DAR play honors forgotten heroes

Martha Bratton lit a trail of gunpowder and blew up the ammunition in her backyard to keep the Redcoats from getting it. Even when a British soldier held a reaping hook to her throat, she said she’d rather die than reveal her husband’s troop’s location.

The Revolutionary War heroine’s name has gone down in history, but the brave deeds of many other women have been forgotten because their names were never recorded, said Joan Shrader, member of a local Daughters of the American Revolution chapter. Shrader is trying to highlight what women did during the Revolutionary War by writing short plays.

Her second play, “It’s Not a Lie If You Believe It,” was performed for the Samuel Frazier Chapter of the DAR Saturday, May 20 at the home of Farragut resident “Sam” Wyrosdick.

At the bottom of the program, Shrader included a tribute: “Dedicated to the Albin, Milam, Moreland and Waggoner women of 1777 Virginia. Bless their souls. Every One.”

“That’s a great tie-in to what this play is all about for us,” she said. “Julie [Shrader’s sister] and I have four certified ancestors who were in the Revolution: John Albin, John Milam, John Moreland, and Adam Waggoner. No mention of their wives exists in any record books. These one-act plays try to honor the women who were home with the chores, the children, the incredible survival work of living on the early frontier when their husbands took the family rifle and went off to join the war.”

The imaginary set was the cabin home of Bratton, whose husband, William Bratton, was a colonel in the militia. Her friend, Christina Stuart Griffin, wife of Cyrus Griffin, the last president of the Continental Congress, had come for a visit.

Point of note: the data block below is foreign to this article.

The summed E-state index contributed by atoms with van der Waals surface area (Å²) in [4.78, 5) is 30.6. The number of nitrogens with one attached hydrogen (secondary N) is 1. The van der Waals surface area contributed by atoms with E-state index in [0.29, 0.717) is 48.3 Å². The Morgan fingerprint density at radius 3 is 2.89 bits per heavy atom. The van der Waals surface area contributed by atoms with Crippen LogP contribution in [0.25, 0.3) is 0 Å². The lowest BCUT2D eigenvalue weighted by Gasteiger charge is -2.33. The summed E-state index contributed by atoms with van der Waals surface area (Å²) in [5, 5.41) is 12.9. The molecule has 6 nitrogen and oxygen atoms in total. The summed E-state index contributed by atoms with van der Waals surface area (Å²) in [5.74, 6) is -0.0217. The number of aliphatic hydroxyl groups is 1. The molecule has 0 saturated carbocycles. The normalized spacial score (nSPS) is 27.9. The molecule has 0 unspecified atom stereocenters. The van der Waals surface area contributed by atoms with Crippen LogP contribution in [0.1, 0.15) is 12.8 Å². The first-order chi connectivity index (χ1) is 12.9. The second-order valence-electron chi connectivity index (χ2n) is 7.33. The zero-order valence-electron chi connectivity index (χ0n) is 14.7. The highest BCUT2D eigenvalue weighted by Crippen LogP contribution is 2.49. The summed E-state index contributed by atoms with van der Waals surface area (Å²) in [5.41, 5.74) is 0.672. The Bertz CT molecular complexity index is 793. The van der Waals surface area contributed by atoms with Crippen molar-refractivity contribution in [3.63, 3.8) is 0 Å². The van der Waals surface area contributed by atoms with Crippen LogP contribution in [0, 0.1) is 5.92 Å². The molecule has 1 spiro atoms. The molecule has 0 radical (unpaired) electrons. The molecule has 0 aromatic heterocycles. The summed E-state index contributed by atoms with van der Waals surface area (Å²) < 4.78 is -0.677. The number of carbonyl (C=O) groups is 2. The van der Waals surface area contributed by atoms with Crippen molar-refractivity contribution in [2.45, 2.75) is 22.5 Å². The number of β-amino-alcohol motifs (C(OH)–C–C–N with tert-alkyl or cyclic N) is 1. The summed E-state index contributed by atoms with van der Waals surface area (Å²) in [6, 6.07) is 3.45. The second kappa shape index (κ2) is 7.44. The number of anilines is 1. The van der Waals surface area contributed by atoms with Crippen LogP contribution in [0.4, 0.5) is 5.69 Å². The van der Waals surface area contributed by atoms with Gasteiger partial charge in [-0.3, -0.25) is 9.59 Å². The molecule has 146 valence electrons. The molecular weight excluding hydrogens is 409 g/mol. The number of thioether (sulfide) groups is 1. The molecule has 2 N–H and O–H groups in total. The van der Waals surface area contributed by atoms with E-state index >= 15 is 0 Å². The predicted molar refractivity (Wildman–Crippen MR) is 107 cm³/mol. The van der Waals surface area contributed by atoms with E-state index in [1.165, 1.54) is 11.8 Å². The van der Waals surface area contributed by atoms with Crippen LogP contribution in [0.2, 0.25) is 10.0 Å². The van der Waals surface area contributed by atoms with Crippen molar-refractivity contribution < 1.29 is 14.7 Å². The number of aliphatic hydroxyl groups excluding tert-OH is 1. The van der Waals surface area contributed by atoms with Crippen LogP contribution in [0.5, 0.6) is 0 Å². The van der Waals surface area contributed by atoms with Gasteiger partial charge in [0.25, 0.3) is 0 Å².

“Women’s roles in something like the Revolutionary War are taken for granted but never documented,” Shrader said. “They really did treat the wounded in the homes and in their sheds, but you never see their names recorded. The men were gone. You’ve got to milk the cows, you’ve got to cut the wood, you’ve got to oversee the fields. They did all that, plus their own chores.”

Joan Shrader, who kept her maiden name, and her sister Julie Shrader of South Dakota, who also kept her maiden name, donned period costumes.

“It has to be fun or it’s not worth the time,” she said about writing the plays. “It has to teach us something. There has to be an educational element to it.”

The 30-minute play included audience participation with hisses for the Redcoats and hoorays for the Patriots. The sisters sang lyrics set to the tunes of popular music.

“Chantilly Lace” became “Chantilly Tea:” ‘Chantilly tea from across the sea, the king gets rich with every sip, don’t try to fool us womenfolk, someday we all intend to vote…’”

The sisters performed the play last month for the South Dakota state DAR convention.